National Park Service survey finds widespread harassment

Nearly 40 percent of National Park Service employees experienced some form of harassment over a 12-month period, according to long-awaited survey results released by the agency.

The survey assessed sexual harassment, hostile work environment and gender discrimination in the nation’s parks, monuments and recreation areas. About 19 percent of respondents reported gender-based harassment; 10 percent said they encountered sexual harassment; and .95 percent said they experienced sexual assault. Some employees reported harassment based on their race, age or disability as well. About 50 percent of the Park Service’s permanent employees responded to the survey; a second survey, aimed at seasonal employees, is still in the works.

On Oct. 13, 2017, Secretary of Interior Ryan Zinke, Park Service acting director Mike Reynolds and Grand Canyon National Park superintendent Christine Lehnertz discussed the results with Park Service employees in Grand Canyon National Park. In January 2016, the Interior Department’s Office of Inspector General found systemic sexual harassment among employees working in the River District of the park. A High Country News investigation showed that widespread sexual harassment, abuse and discrimination were occurring in parks across the nation, including Yosemite and Yellowstone.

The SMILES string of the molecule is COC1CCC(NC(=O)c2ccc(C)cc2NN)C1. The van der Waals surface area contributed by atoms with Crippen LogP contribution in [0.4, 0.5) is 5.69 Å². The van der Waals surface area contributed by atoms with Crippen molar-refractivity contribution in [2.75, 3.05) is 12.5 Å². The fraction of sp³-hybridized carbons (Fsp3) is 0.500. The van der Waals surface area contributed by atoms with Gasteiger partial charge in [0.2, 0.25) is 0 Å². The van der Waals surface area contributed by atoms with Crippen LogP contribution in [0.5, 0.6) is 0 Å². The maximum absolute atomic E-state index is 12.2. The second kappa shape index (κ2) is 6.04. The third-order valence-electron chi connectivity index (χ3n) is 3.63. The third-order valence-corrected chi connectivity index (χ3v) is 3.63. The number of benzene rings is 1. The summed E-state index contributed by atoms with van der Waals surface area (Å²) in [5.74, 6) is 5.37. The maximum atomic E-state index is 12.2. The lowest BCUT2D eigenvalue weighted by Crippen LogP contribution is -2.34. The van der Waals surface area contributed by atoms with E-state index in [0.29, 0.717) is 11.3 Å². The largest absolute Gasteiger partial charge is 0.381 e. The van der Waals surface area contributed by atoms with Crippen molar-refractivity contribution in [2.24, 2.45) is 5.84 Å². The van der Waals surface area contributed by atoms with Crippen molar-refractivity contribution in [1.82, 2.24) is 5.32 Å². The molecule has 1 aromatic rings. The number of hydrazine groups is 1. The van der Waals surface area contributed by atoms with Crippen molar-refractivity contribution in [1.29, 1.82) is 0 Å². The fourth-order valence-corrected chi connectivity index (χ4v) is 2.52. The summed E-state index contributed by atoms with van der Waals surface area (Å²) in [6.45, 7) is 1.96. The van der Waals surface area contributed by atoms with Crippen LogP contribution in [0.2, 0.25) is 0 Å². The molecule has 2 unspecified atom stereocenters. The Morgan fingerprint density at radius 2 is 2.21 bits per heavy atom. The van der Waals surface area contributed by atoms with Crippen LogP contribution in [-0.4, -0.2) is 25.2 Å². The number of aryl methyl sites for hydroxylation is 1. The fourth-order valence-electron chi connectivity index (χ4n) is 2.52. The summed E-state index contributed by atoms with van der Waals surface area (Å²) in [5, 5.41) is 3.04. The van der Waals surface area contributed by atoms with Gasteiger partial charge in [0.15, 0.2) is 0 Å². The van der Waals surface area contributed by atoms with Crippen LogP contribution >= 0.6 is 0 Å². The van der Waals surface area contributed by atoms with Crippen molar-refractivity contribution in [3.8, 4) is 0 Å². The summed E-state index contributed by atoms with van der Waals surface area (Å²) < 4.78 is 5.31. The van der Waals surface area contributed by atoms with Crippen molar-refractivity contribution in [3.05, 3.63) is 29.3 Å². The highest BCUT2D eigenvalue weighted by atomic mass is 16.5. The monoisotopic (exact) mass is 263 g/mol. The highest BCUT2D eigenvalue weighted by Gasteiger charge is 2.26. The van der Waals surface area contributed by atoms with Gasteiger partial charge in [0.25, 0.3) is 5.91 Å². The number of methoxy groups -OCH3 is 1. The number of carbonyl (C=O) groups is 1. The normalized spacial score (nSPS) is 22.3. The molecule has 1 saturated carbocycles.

Reynolds said that within 90 days, he planned to add more employee relations and ethics staff, as well as grow the two-person ombuds team, which fields employee complaints. Employees were also encouraged to speak to any manager they can find rather than going up their chain of command. Zinke said that he planned to ask Congress to revise rules so that park superintendents and other agency leaders have more authority to fire employees when there are repeated, credible reports of harassment.

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